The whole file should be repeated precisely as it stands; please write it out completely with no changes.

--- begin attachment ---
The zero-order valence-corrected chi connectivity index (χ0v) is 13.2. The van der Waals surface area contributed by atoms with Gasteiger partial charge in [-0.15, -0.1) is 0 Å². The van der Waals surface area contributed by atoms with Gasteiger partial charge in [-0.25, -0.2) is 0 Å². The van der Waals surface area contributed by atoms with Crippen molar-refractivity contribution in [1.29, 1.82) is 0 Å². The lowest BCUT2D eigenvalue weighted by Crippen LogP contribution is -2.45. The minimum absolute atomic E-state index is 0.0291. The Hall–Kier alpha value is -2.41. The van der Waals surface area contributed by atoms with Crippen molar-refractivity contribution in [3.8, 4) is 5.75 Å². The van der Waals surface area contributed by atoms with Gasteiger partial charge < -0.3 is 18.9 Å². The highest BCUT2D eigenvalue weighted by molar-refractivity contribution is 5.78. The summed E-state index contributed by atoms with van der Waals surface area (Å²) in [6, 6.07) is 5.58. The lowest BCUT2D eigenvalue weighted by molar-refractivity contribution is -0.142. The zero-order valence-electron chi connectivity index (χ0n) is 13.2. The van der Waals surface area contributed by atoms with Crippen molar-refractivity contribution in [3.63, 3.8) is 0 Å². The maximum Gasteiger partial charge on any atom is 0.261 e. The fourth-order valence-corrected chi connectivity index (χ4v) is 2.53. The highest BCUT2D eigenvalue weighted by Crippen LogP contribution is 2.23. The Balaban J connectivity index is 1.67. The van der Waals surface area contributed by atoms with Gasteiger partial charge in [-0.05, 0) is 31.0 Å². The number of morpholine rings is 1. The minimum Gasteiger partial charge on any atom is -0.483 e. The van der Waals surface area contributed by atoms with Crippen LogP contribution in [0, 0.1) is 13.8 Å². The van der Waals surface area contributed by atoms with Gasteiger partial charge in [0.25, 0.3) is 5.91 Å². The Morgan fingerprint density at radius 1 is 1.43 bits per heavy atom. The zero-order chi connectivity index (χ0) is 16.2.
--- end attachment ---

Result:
The zero-order valence-corrected chi connectivity index (χ0v) is 13.2. The van der Waals surface area contributed by atoms with Gasteiger partial charge in [-0.15, -0.1) is 0 Å². The van der Waals surface area contributed by atoms with Gasteiger partial charge in [-0.25, -0.2) is 0 Å². The van der Waals surface area contributed by atoms with Crippen molar-refractivity contribution in [1.29, 1.82) is 0 Å². The lowest BCUT2D eigenvalue weighted by Crippen LogP contribution is -2.45. The minimum absolute atomic E-state index is 0.0291. The Hall–Kier alpha value is -2.41. The van der Waals surface area contributed by atoms with Crippen molar-refractivity contribution in [3.8, 4) is 5.75 Å². The van der Waals surface area contributed by atoms with Gasteiger partial charge < -0.3 is 18.9 Å². The highest BCUT2D eigenvalue weighted by molar-refractivity contribution is 5.78. The summed E-state index contributed by atoms with van der Waals surface area (Å²) in [6, 6.07) is 5.58. The lowest BCUT2D eigenvalue weighted by molar-refractivity contribution is -0.142. The zero-order valence-electron chi connectivity index (χ0n) is 13.2. The van der Waals surface area contributed by atoms with Crippen molar-refractivity contribution in [3.63, 3.8) is 0 Å². The maximum Gasteiger partial charge on any atom is 0.261 e. The fourth-order valence-corrected chi connectivity index (χ4v) is 2.53. The highest BCUT2D eigenvalue weighted by Crippen LogP contribution is 2.23. The Balaban J connectivity index is 1.67. The van der Waals surface area contributed by atoms with Gasteiger partial charge in [-0.05, 0) is 31.0 Å². The number of morpholine rings is 1. The minimum Gasteiger partial charge on any atom is -0.483 e. The van der Waals surface area contributed by atoms with Crippen LogP contribution in [0, 0.1) is 13.8 Å². The van der Waals surface area contributed by atoms with Gasteiger partial charge in [0.25, 0.3) is 5.91 Å². The Morgan fingerprint density at radius 1 is 1.43 bits per heavy atom. The zero-order chi connectivity index (χ0) is 16.2.